New Home Sales Continue Strong Fall Season
Sales of newly built, single-family homes in October dipped 0.3 percent to 999,000 from an upwardly revised September number, according to data by the U.S. Department of Housing and Urban Development and the U.S. Census Bureau. Despite the monthly decline, the October rate is 41.5 percent higher than the October 2019 pace, and on a year-to-date basis, new home sales are up 20.6 percent in 2020.
"Buyer traffic remained strong in October even as the country's attention was focused on the elections and policy issues going into 2021," says Chuck Fowke, NAHB chairman. "Mortgage rates remain low and builder confidence is at an all-time high indicating that demand remains steady and sales will remain solid."
"NAHB analysis showed that the gap between construction and sales was at an all-time high in early fall. Thus, the NAHB forecast contains an acceleration in single-family starts and some slowing of the pace of growth for new homes sale to allow a catch-up," says Robert Dietz, NAHB chief economist. "Demand remains strong as homebuyers seek out lower density markets as part of the suburban shift."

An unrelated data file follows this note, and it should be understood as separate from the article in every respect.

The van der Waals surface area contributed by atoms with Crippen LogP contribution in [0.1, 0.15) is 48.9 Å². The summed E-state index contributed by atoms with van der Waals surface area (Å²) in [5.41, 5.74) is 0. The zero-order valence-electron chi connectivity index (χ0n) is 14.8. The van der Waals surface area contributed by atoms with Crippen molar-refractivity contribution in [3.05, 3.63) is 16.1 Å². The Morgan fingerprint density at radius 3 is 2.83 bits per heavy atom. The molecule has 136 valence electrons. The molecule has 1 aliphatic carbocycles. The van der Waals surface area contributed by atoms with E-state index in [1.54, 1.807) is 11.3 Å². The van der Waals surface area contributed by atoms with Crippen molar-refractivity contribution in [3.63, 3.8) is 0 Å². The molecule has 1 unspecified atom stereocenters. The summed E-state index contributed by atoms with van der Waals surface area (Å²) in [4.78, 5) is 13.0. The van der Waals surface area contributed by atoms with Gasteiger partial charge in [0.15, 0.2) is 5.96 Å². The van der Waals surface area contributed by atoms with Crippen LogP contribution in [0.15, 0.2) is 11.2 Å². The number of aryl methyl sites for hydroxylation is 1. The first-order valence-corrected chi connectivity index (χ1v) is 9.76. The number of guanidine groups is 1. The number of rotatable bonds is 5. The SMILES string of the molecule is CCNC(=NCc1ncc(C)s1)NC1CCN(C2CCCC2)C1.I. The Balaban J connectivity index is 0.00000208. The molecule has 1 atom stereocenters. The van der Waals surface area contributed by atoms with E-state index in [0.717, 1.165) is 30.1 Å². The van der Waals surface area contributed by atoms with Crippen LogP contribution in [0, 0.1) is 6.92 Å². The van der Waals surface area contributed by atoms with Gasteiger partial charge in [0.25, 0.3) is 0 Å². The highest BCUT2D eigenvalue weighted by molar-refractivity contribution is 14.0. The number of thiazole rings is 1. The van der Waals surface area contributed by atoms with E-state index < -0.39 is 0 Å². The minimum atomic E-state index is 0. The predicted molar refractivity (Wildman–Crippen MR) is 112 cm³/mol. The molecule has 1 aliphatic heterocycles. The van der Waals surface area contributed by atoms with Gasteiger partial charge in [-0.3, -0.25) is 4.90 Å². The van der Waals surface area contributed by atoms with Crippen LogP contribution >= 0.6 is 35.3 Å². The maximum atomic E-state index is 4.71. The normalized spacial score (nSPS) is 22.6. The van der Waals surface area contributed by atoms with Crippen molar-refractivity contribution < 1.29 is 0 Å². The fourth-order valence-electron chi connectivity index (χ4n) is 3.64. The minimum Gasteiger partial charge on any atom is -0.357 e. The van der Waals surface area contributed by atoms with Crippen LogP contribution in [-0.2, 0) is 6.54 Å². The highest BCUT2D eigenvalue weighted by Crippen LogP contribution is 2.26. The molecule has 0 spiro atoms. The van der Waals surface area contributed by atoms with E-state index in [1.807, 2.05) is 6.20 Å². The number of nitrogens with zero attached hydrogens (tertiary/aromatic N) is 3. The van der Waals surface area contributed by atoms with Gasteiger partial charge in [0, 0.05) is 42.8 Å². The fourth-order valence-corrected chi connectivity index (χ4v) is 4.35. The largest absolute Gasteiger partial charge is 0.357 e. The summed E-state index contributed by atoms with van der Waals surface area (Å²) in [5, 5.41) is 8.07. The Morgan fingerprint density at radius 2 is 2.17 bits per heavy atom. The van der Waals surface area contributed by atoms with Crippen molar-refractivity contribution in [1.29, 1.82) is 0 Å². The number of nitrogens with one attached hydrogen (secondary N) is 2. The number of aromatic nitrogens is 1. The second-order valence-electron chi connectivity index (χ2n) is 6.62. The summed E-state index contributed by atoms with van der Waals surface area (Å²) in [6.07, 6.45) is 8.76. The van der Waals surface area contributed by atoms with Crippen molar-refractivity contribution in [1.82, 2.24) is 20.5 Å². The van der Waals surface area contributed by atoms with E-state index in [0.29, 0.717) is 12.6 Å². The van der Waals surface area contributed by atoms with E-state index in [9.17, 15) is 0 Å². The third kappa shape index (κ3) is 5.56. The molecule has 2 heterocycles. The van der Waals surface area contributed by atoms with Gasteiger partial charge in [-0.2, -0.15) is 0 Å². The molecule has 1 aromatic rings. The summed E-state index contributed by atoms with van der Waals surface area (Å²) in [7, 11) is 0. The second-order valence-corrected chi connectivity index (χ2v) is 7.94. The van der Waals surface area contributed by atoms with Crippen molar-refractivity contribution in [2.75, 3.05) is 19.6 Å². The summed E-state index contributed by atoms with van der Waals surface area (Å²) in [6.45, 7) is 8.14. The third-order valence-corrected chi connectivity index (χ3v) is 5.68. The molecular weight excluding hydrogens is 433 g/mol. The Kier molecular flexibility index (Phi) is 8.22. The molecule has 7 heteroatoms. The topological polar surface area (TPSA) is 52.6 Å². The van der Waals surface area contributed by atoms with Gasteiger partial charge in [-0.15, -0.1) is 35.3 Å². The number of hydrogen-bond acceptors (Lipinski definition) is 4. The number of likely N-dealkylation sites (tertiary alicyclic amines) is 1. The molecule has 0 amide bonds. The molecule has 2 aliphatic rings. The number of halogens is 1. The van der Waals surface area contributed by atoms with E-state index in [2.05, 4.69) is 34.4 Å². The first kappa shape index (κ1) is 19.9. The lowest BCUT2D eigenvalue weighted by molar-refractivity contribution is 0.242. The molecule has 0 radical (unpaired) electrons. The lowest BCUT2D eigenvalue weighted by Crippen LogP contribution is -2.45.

Inventory remains at a 3.3 months' supply, with 278,000 new single-family homes for sale, 13.4 percent lower than October 2019. This is the fourth consecutive month with inventory running under four months' supply. Of the inventory total, just 44,000 are completed, ready to occupy. These inventory numbers point to additional construction gains ahead, as indicated by record levels of the NAHB/Wells Fargo Housing Market Index.